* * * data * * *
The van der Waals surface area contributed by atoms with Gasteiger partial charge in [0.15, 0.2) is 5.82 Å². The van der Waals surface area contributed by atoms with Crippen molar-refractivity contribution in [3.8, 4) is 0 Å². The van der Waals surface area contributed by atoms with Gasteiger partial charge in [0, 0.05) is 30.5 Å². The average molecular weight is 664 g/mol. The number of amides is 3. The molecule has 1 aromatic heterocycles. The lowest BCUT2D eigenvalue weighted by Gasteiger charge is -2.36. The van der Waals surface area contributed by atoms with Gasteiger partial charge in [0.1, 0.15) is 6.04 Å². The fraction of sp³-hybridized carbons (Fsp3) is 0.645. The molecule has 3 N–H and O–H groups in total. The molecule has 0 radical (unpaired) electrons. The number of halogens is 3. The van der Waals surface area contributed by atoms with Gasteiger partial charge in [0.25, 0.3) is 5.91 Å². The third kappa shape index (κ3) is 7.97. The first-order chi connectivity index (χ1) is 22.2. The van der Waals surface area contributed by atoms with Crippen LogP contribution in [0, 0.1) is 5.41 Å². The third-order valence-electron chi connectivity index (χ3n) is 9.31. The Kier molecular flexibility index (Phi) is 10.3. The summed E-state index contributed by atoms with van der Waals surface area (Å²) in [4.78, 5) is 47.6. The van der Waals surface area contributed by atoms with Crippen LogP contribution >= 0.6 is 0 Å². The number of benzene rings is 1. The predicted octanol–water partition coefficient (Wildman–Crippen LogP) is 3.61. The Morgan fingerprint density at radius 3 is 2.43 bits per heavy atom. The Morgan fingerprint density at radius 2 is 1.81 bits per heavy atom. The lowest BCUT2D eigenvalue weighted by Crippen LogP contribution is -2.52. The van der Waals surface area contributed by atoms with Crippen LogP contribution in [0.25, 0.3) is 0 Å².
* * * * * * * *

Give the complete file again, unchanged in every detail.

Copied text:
The van der Waals surface area contributed by atoms with Gasteiger partial charge in [0.15, 0.2) is 5.82 Å². The van der Waals surface area contributed by atoms with Crippen molar-refractivity contribution in [3.8, 4) is 0 Å². The van der Waals surface area contributed by atoms with Gasteiger partial charge in [0, 0.05) is 30.5 Å². The average molecular weight is 664 g/mol. The number of amides is 3. The molecule has 1 aromatic heterocycles. The lowest BCUT2D eigenvalue weighted by Gasteiger charge is -2.36. The van der Waals surface area contributed by atoms with Gasteiger partial charge in [0.1, 0.15) is 6.04 Å². The fraction of sp³-hybridized carbons (Fsp3) is 0.645. The molecule has 3 N–H and O–H groups in total. The molecule has 0 radical (unpaired) electrons. The number of halogens is 3. The van der Waals surface area contributed by atoms with Gasteiger partial charge in [0.25, 0.3) is 5.91 Å². The third kappa shape index (κ3) is 7.97. The first-order chi connectivity index (χ1) is 22.2. The van der Waals surface area contributed by atoms with Crippen LogP contribution in [0, 0.1) is 5.41 Å². The third-order valence-electron chi connectivity index (χ3n) is 9.31. The Kier molecular flexibility index (Phi) is 10.3. The summed E-state index contributed by atoms with van der Waals surface area (Å²) in [4.78, 5) is 47.6. The van der Waals surface area contributed by atoms with Crippen LogP contribution >= 0.6 is 0 Å². The number of benzene rings is 1. The predicted octanol–water partition coefficient (Wildman–Crippen LogP) is 3.61. The Morgan fingerprint density at radius 3 is 2.43 bits per heavy atom. The Morgan fingerprint density at radius 2 is 1.81 bits per heavy atom. The lowest BCUT2D eigenvalue weighted by Crippen LogP contribution is -2.52. The van der Waals surface area contributed by atoms with Crippen LogP contribution in [0.25, 0.3) is 0 Å².